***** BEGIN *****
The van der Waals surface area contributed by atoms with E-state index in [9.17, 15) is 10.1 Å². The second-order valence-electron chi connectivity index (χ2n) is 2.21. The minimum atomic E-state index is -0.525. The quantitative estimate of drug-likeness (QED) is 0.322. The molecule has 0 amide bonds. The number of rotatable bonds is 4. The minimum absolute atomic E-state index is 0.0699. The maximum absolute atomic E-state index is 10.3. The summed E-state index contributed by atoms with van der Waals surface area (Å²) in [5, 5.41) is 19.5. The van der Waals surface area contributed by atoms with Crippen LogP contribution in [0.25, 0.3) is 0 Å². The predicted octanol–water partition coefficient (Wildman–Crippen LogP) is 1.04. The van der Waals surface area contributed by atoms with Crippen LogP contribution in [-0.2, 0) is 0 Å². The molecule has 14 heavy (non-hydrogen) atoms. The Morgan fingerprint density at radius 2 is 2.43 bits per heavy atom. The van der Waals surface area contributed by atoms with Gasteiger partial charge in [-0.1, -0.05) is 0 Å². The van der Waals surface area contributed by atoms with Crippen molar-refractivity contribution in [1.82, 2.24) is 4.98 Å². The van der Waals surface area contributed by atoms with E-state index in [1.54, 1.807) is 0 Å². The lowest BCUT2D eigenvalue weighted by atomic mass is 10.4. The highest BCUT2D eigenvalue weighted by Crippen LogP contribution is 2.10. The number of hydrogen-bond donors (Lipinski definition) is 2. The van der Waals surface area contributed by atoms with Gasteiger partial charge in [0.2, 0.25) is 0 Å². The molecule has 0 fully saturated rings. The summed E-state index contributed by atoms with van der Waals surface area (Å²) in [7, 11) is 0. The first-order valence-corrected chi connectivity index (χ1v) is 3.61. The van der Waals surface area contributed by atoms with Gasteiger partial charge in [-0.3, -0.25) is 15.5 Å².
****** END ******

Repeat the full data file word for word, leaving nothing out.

The van der Waals surface area contributed by atoms with E-state index in [9.17, 15) is 10.1 Å². The second-order valence-electron chi connectivity index (χ2n) is 2.21. The minimum atomic E-state index is -0.525. The quantitative estimate of drug-likeness (QED) is 0.322. The molecule has 0 amide bonds. The number of rotatable bonds is 4. The minimum absolute atomic E-state index is 0.0699. The maximum absolute atomic E-state index is 10.3. The summed E-state index contributed by atoms with van der Waals surface area (Å²) in [5, 5.41) is 19.5. The van der Waals surface area contributed by atoms with Crippen LogP contribution in [0.25, 0.3) is 0 Å². The predicted octanol–water partition coefficient (Wildman–Crippen LogP) is 1.04. The van der Waals surface area contributed by atoms with Crippen LogP contribution in [-0.2, 0) is 0 Å². The molecule has 14 heavy (non-hydrogen) atoms. The Morgan fingerprint density at radius 2 is 2.43 bits per heavy atom. The van der Waals surface area contributed by atoms with Gasteiger partial charge in [-0.1, -0.05) is 0 Å². The van der Waals surface area contributed by atoms with Crippen molar-refractivity contribution in [1.82, 2.24) is 4.98 Å². The van der Waals surface area contributed by atoms with E-state index in [1.54, 1.807) is 0 Å². The lowest BCUT2D eigenvalue weighted by atomic mass is 10.4. The highest BCUT2D eigenvalue weighted by Crippen LogP contribution is 2.10. The number of hydrogen-bond donors (Lipinski definition) is 2. The van der Waals surface area contributed by atoms with Gasteiger partial charge in [0.2, 0.25) is 0 Å². The molecule has 0 fully saturated rings. The summed E-state index contributed by atoms with van der Waals surface area (Å²) in [7, 11) is 0. The first-order valence-corrected chi connectivity index (χ1v) is 3.61. The van der Waals surface area contributed by atoms with Gasteiger partial charge in [-0.3, -0.25) is 15.5 Å².